“It is always quietly thrilling to find yourself looking at a world you know well but have never seen from such an angle before.”
― Bill Bryson, At Home: A Short History of Private Life
Since I’ve been living and working away from home over the last couple of years, I’ve taken every opportunity to travel during my holidays.
For me, the purpose of travel is to deepen my understanding about people and life. Through exposure to new people, places, and cultures, travel has broadened my perspective about the many different ways that one can live a happy and meaningful life. It has also helped shape my identity by reinforcing which values I held onto and which ones I let go of.
So it may seem strange that I chose to stay home this summer during my holidays from teaching…especially since my bucket list keeps getting longer and longer.
One of the main reasons that I stayed home was to promote my first novel, See What Flowers, which I recently published through Amazon CreateSpace. As I self-published my novel, I’m required to do all of the marketing and promotion myself. While this work has been very fun and interesting, it’s also quite time-consuming. As writing a novel has always been a dream of mine, it was important to me that I invested the time and energy into making this happen.
Another reason that I stayed at home was to spend time with friends and family. Several of my closest friends live abroad and came home for parts of the summer and it was important to me to hang out with them as much as possible while they were here.
By staying at home, I was able to go to the ROM in Toronto for the first time with my friend Meira who lives in Israel. I was able to meet my friends’ Lisa and Jessie’s new babies. I was able to attend my friend Paige’s wedding in Creemore. I was able to have some long chats with my friend, Laura, who lives in New Zealand, and attend a Blue Jays game with my friend Jill who lives in Colombia and her awesome dad. I was able to explore a few of Ontario’s Provincial Parks with friends and family. Oh, let’s not forget that I was also able to spend last Saturday night alone with my parents at the cottage listening to Taylor Swift on repeat.
While I still intend to travel to as many different places as I can, my summer at home has helped me see the value of making time for the people and places that matter most to me. Although travel has been one of the most incredible teachers in my life, some of the most formative experiences for me have resulted from building deeper connections with the people and places I’ve known forever. Turns out that some of my best adventures have happened in my own backyard.
Here are a few photos from ‘local adventures’ that I partook in this summer:
^ I started teaching myself how to windsurf at the cottage…this involved at least 20 wipeouts. Thanks to my Aunt Pat for rescuing me from a near storm.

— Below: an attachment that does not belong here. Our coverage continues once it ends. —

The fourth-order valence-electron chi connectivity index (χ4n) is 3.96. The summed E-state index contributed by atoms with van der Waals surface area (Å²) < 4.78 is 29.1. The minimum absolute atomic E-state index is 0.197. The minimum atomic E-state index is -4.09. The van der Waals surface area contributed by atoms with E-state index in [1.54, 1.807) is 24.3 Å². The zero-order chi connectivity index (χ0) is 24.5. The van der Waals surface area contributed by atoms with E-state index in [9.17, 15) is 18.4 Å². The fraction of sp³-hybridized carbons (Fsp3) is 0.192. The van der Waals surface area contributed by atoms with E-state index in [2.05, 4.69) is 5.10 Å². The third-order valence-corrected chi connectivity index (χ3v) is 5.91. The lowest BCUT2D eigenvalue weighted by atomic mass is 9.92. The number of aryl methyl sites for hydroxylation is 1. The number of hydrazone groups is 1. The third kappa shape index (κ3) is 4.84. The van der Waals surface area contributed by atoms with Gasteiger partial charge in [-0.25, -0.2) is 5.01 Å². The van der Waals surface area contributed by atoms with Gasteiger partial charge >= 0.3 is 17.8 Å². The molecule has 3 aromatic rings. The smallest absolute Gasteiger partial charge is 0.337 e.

In addition to these things, I also did a lot of NOTHING. (Although I’ll admit that a lot of this nothing was spent watching fan commentary about GOT Season 7 on YouTube!) I’ve learned that doing nothing every once in a while fuels creativity, reduces stress, and makes space for spontaneous surprises. It also makes me excited to get back to work in a couple of weeks once I feel fully rested and recovered (However, I’ll likely be saying something different on Labour Day weekend!)
Thank you to everyone who came out and supported my first novel at Café 349 in Shawville, Québec today! It was so nice for me to chat with some new and familiar faces about books, publishing, and summers in Norway Bay.
One thing I find hard about self-publishing, is that I am required to do all of the book promotion and marketing myself. This means that I have to sell myself and my work. As a shy and humble person, it is quite a challenge for me to ‘knock on doors’ and self-promote. Luckily, I have an enormous support network of friends and family who have helped me along the way. I have been touched and overwhelmed by all of the ongoing support you have provided for me.
Thank you to everyone from Norway Bay, Shawville, and the Pontiac who came to my book signing. Special thank you to Ruth Smiley Hahn at Café 349 for providing me with the opportunity to promote my work.
The first draft of my début novel, See What Flowers, was written in Toronto, after I’d returned from just over a year of teaching in Nunavut, Canada. (Check out my interview in Shedoesthecity for details on how living and working in the Canadian Arctic influenced the writing and research for my novel. )
In addition to Vancouver and the Arctic, much of See What Flowers is set in Toronto, particularly on Dufferin Street and Bloordale Village. Landmarks such as Christie Pits Park, the Baldwin Steps (Spadina stairs by Casa Loma), Snakes & Lattes, Toronto Western Hospital, High Park, and the #29 Dufferin bus are described in the novel.
Not only is Toronto featured in See What Flowers, but various locations in the city also inspired the writing of it. Here’s a few Toronto landmarks where See What Flowers was written:
1. Boxcar Social (Summerhill)
Boxcar Social is my favourite café in Toronto. I love the ambience, the lattés, and the back patio. One Sunday afternoon, I even saw Andrew Coyne, one of my heros in Canadian writing, there. He was writing too. I was writing. He was writing. I thought, maybe one day, we’ll both be Canadian writers. Maybe one day.
Boxcar will always have a special place in my heart because that is where I finished the first draft of See What Flowers.